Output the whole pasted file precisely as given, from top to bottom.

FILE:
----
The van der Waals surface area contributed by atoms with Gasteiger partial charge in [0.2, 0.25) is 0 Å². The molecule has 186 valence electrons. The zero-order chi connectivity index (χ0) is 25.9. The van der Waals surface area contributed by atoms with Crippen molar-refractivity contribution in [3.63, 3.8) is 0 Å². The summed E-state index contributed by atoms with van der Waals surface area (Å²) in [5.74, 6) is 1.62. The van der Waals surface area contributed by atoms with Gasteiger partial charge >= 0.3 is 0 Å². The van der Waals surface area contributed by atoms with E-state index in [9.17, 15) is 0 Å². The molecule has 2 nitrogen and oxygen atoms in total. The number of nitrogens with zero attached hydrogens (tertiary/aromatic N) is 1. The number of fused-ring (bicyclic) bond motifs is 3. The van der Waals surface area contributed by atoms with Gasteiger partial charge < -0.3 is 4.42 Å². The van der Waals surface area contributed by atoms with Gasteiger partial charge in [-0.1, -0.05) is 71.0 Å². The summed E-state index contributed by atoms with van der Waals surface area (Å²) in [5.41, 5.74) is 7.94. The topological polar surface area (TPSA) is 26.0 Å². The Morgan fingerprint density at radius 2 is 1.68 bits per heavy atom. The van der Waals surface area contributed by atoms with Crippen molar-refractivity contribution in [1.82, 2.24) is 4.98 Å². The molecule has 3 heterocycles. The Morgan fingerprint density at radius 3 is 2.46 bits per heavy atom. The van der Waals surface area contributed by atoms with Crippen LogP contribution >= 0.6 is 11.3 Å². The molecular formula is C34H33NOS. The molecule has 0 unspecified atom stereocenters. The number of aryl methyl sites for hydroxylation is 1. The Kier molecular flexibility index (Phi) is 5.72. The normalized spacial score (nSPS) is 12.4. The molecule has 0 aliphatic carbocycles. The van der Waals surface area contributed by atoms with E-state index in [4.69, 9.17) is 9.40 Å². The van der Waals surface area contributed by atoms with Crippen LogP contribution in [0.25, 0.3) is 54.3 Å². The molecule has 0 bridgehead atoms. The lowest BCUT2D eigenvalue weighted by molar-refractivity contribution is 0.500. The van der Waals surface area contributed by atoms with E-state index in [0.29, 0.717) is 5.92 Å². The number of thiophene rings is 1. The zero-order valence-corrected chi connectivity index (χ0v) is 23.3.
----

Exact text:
The van der Waals surface area contributed by atoms with Gasteiger partial charge in [0.2, 0.25) is 0 Å². The molecule has 186 valence electrons. The zero-order chi connectivity index (χ0) is 25.9. The van der Waals surface area contributed by atoms with Crippen molar-refractivity contribution in [3.63, 3.8) is 0 Å². The summed E-state index contributed by atoms with van der Waals surface area (Å²) in [5.74, 6) is 1.62. The van der Waals surface area contributed by atoms with Gasteiger partial charge >= 0.3 is 0 Å². The van der Waals surface area contributed by atoms with E-state index in [9.17, 15) is 0 Å². The molecule has 2 nitrogen and oxygen atoms in total. The number of nitrogens with zero attached hydrogens (tertiary/aromatic N) is 1. The number of fused-ring (bicyclic) bond motifs is 3. The van der Waals surface area contributed by atoms with Gasteiger partial charge < -0.3 is 4.42 Å². The van der Waals surface area contributed by atoms with Gasteiger partial charge in [-0.1, -0.05) is 71.0 Å². The summed E-state index contributed by atoms with van der Waals surface area (Å²) in [5.41, 5.74) is 7.94. The topological polar surface area (TPSA) is 26.0 Å². The Morgan fingerprint density at radius 2 is 1.68 bits per heavy atom. The van der Waals surface area contributed by atoms with Crippen molar-refractivity contribution in [1.82, 2.24) is 4.98 Å². The molecule has 3 heterocycles. The Morgan fingerprint density at radius 3 is 2.46 bits per heavy atom. The van der Waals surface area contributed by atoms with Crippen LogP contribution >= 0.6 is 11.3 Å². The molecular formula is C34H33NOS. The molecule has 0 unspecified atom stereocenters. The number of aryl methyl sites for hydroxylation is 1. The Kier molecular flexibility index (Phi) is 5.72. The normalized spacial score (nSPS) is 12.4. The molecule has 0 aliphatic carbocycles. The van der Waals surface area contributed by atoms with E-state index in [4.69, 9.17) is 9.40 Å². The van der Waals surface area contributed by atoms with Crippen LogP contribution in [0.25, 0.3) is 54.3 Å². The molecule has 0 bridgehead atoms. The lowest BCUT2D eigenvalue weighted by molar-refractivity contribution is 0.500. The van der Waals surface area contributed by atoms with E-state index in [0.29, 0.717) is 5.92 Å². The number of thiophene rings is 1. The zero-order valence-corrected chi connectivity index (χ0v) is 23.3.